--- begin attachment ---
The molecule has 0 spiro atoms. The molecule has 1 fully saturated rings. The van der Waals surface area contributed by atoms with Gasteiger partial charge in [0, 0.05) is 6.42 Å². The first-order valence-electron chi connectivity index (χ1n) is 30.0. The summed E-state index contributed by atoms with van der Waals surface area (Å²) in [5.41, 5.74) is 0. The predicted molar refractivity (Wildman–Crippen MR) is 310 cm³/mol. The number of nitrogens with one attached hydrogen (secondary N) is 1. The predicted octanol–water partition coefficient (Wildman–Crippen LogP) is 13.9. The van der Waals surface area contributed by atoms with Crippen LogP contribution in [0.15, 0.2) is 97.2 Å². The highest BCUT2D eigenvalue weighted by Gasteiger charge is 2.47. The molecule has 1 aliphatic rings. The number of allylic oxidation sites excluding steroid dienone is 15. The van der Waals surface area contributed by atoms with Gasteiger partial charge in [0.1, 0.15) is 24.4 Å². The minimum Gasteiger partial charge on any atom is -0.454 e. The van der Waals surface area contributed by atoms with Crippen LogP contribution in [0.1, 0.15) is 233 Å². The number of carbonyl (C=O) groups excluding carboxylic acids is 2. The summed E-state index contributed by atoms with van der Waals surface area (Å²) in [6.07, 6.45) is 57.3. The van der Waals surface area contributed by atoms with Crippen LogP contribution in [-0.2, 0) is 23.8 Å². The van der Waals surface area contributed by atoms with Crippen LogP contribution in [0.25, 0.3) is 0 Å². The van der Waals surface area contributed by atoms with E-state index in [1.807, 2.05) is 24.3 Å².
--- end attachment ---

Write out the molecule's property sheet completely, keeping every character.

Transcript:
The molecule has 0 spiro atoms. The molecule has 1 fully saturated rings. The van der Waals surface area contributed by atoms with Gasteiger partial charge in [0, 0.05) is 6.42 Å². The first-order valence-electron chi connectivity index (χ1n) is 30.0. The summed E-state index contributed by atoms with van der Waals surface area (Å²) in [5.41, 5.74) is 0. The predicted molar refractivity (Wildman–Crippen MR) is 310 cm³/mol. The number of nitrogens with one attached hydrogen (secondary N) is 1. The predicted octanol–water partition coefficient (Wildman–Crippen LogP) is 13.9. The van der Waals surface area contributed by atoms with Crippen LogP contribution in [0.15, 0.2) is 97.2 Å². The highest BCUT2D eigenvalue weighted by Gasteiger charge is 2.47. The molecule has 1 aliphatic rings. The number of allylic oxidation sites excluding steroid dienone is 15. The van der Waals surface area contributed by atoms with Gasteiger partial charge in [0.1, 0.15) is 24.4 Å². The minimum Gasteiger partial charge on any atom is -0.454 e. The van der Waals surface area contributed by atoms with Crippen LogP contribution in [0.1, 0.15) is 233 Å². The number of carbonyl (C=O) groups excluding carboxylic acids is 2. The summed E-state index contributed by atoms with van der Waals surface area (Å²) in [6.07, 6.45) is 57.3. The van der Waals surface area contributed by atoms with Crippen LogP contribution in [-0.2, 0) is 23.8 Å². The van der Waals surface area contributed by atoms with Crippen LogP contribution in [0.25, 0.3) is 0 Å². The van der Waals surface area contributed by atoms with E-state index in [1.807, 2.05) is 24.3 Å².